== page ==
Study Examines Engagement in Hepatitis C Virus Care among Homeless and non-Homeless VA Patients
VA – the largest provider of care for persons with hepatitis C virus (HCV) – also provides healthcare to more than 200,000 homeless Veterans each year. Although chronic HCV infection is presumed to be highly prevalent among homeless Veterans, large comprehensive analyses are lacking. Thus, this study sought to describe engagement in HCV care among homeless and non-homeless Veterans in the new era of HCV treatment, which includes direct-acting agents (DAAs) with shorter treatment durations, fewer side effects, and higher sustained virologic response (SVR) rates than the older treatment regimens. Using VA data, investigators estimated the total number of VA patients who had chronic HCV infection in 2015, in addition to estimating the number of VA patients who had received HCV antiviral therapy in VA during 2015, as well as estimating the number of patients in VA healthcare in that same year with SVR. Veterans who had at least one outpatient visit in 2015 to any of the clinics designated by VA's National Center on Homelessness among Veterans (i.e., HUD, Veterans Justice Outreach), and who had received homeless services were included in the homeless cohort. Among 242,740 homeless Veterans in care and 5,424,712 non-homeless Veterans in care, 144,964 (13%) and 188,156 (4%), respectively, had chronic HCV infection.
- VA providers do a better job of testing for and diagnosing chronic HCV infection among homeless Veterans than they do among non-homeless Veterans: 90% of homeless Veterans who were estimated to have chronic HCV were diagnosed by laboratory testing compared with 77% of non-homeless Veterans.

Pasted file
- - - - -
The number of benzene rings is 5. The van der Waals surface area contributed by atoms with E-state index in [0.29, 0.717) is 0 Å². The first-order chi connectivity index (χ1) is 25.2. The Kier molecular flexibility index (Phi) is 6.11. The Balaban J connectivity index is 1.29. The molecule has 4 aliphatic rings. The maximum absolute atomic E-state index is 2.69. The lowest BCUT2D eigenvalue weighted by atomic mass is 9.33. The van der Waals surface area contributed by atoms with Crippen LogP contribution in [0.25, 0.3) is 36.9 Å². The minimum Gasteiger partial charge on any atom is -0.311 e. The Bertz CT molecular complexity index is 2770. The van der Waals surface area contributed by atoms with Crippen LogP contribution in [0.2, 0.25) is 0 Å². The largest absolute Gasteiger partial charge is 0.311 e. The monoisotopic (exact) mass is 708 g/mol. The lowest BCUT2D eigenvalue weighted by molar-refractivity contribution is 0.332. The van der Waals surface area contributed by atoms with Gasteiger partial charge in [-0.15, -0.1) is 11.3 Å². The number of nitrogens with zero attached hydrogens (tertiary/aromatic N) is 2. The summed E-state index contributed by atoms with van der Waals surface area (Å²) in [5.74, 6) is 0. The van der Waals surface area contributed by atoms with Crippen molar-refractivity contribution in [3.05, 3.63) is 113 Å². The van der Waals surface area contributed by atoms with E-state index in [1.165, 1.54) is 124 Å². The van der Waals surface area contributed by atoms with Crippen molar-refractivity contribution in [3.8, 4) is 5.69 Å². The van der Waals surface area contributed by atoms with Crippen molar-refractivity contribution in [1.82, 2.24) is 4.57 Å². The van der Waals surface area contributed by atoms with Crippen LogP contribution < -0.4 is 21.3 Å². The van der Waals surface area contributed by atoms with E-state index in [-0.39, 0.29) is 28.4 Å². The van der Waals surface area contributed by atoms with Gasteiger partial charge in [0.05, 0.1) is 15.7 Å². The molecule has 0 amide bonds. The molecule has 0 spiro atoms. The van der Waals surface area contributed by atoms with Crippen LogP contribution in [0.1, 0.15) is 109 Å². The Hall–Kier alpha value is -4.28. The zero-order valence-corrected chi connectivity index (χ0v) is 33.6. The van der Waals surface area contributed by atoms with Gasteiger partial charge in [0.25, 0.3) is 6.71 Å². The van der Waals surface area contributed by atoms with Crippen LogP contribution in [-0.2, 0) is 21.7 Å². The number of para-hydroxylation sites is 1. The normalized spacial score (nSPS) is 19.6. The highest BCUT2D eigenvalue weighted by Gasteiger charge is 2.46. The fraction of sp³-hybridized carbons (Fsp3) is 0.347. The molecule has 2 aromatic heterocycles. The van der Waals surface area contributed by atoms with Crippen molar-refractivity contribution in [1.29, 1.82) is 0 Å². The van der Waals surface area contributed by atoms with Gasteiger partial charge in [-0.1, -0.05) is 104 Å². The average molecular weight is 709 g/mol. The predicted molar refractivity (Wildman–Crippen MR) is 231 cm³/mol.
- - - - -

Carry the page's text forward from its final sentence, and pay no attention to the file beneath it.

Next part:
- The percentage of the total homeless population with chronic HCV infection who had ever received HCV antiviral therapy (23%) was lower than the percentage of the total non-homeless population who had ever received HCV antiviral therapy (31%). However, the cumulative SVR rates achieved among homeless Veterans who had ever received HCV antiviral therapy (68%) and non-homeless Veterans who had ever received HCV antiviral therapy (74%) were comparable.
- Efforts are needed to identify appropriate interventions to ensure that more homeless Veterans are candidates for HCV antiviral therapy. Homelessness should not necessarily preclude receipt of HCV antiviral therapy as the direction of future HCV care and treatment eligibility criteria with all-oral DAA regimens is considered.
- Additional research is needed to better describe the characteristics of homeless patients who were deemed eligible for therapy and any services supporting successful antiviral therapy.
- This study did not include information on the timing of Veteran homelessness in relation to the receipt of HCV care.
Dr. Backus is part of HSR&D's Center for Innovation to Implementation (Ci2i) in Palo Alto, CA.
Noska A, Belperio P, Loomis T, O’Toole T, and Backus L. Engagement in the Hepatitis C Care Cascade among Homeless Veterans, 2015. Public Health Reports. March/April 2017;132(2):136-139.